Heads up: I’m going to use some cuss words, and this is a long read. You’ve been warned.
So last week an interview from 2006 with an Abercrombie & Fitch head-honcho was released where he had some choice words about who the ideal A&F client is, and more importantly, who it isn’t (hint: it’s not fat people. They hate fat and/or uncool people.*)
For a full analysis on what Mike Jeffries said and how he potentially screwed the pooch financially, go here.
Now before I go on a tirade about women’s bodies and clothing sizes (if you want to know what I think about that, click here) let me make one thing clear: I don’t care about Abercrombie & Fitch’s marketing ambitions and motivations. They have every right to target the cool kids and go after them. It’s ugly, but it’s how capitalism works, and to suggest that A&F is alone in their elitest advertising is naive. It’s just that normally this kind of exclusivity is practiced by those at the haute level, and they have the decency to discriminate with their prices as well as their words.
I have a bone to pick with Mr. Jeffries over his rhetoric rather than the message behind his words. When asked about why his store didn’t offer extra large clothing, he could only answer by saying he wanted to target the cool kids. Which would have been fine if the question had been about cool.
But it wasn’t. It was about size.
By responding to a question about size with the issue of cool, Mr. Jeffries drew a not-so-subtle connection between skinny and cool. If you fit into his clothes, you’re cool. If you don’t, you’re not, so please don’t come into the store, we don’t want you to get your XL stink on anything. (And by the way, this only goes for the girls. Abercrombie & Fitch offers XL sizes for boys who are obviously only so big because they’re athletes, you guys.)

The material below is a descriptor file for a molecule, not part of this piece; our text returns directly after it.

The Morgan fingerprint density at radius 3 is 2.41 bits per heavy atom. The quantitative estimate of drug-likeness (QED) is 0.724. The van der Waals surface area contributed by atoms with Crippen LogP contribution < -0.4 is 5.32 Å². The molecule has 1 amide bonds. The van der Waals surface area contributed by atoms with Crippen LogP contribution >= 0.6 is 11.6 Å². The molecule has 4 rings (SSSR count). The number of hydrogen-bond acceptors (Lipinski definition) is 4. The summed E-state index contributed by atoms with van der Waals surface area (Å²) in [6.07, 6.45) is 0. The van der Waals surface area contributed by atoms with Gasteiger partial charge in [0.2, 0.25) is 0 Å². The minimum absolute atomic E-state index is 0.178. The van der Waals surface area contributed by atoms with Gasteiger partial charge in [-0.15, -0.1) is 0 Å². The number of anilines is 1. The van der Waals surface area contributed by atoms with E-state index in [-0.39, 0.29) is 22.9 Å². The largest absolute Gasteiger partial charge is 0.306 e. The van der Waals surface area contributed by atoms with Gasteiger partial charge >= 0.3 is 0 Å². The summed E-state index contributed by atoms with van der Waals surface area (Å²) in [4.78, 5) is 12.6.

I’m not blaming skinny people, either. Lots of people are born thin and lean, and many work really hard to create the bodies they want. If that’s you and you’re healthy and happy, that’s beautiful.
But as if curvaceous and overweight women didn’t already feel invisible enough, this out-of-touch, has-been jock, this locker-room bully with a peter-pan complex, refused to acknowledge them while he explained that he’ll never acknowledge them.
His comments make him sound like such an asshole it’s almost comical. He’s like a combination of Billy Zabka in “Karate Kid” and Matthew McConnaughey in “Dazed and Confused”; really mean, and too old to be hanging out with high school kids.
My point here is that there is a way to connect with “cool” and “All-American” kids, the ones with “a great attitude and a lot of friends” without sounding like a complete jag. There is a way to indicate that you don’t want the “not-so-cool kids” shopping at your stores without making them feel like social refuse and that their weight grosses you out.
If Mike Jeffries had simply said something like, “we sell to athletic kids who play as hard as they work” he could have praised his target market without alienating everyone else.
And I mean everyone else. I’ve never been in an Abercrombie & Fitch before, probably because I’m too old and can’t understand the appeal of over-priced Ocean Pacific** re-runs, but I promise you I’m never going in. And let’s not forget that for the very small population of kids who fit the bill for A&F, they might not take too kindly to being put on such a high pedestal if it means their friends can’t join them.
Lastly, cool happens at any size. It’s more than the by-product of specific measurements and exotic bone structures. It’s the synthesis of attitude, intelligence, character and class. It’s the absence of pretension, judgement, and expectation. It would be pretty cool if Mike Jeffries got that.
Keep at it,
*”Fat” is anything over a teen sized ‘Large’ so for the rest of the world, I’m going to equate this to a Small/Medium.
**Back in the 90′s we called Abercombie & Fitch “OP”
PS: What’s the deal with the “All-American” thing? He knows there are stores in Canada, right?
Follow me on twitter here
How very Pinteresting…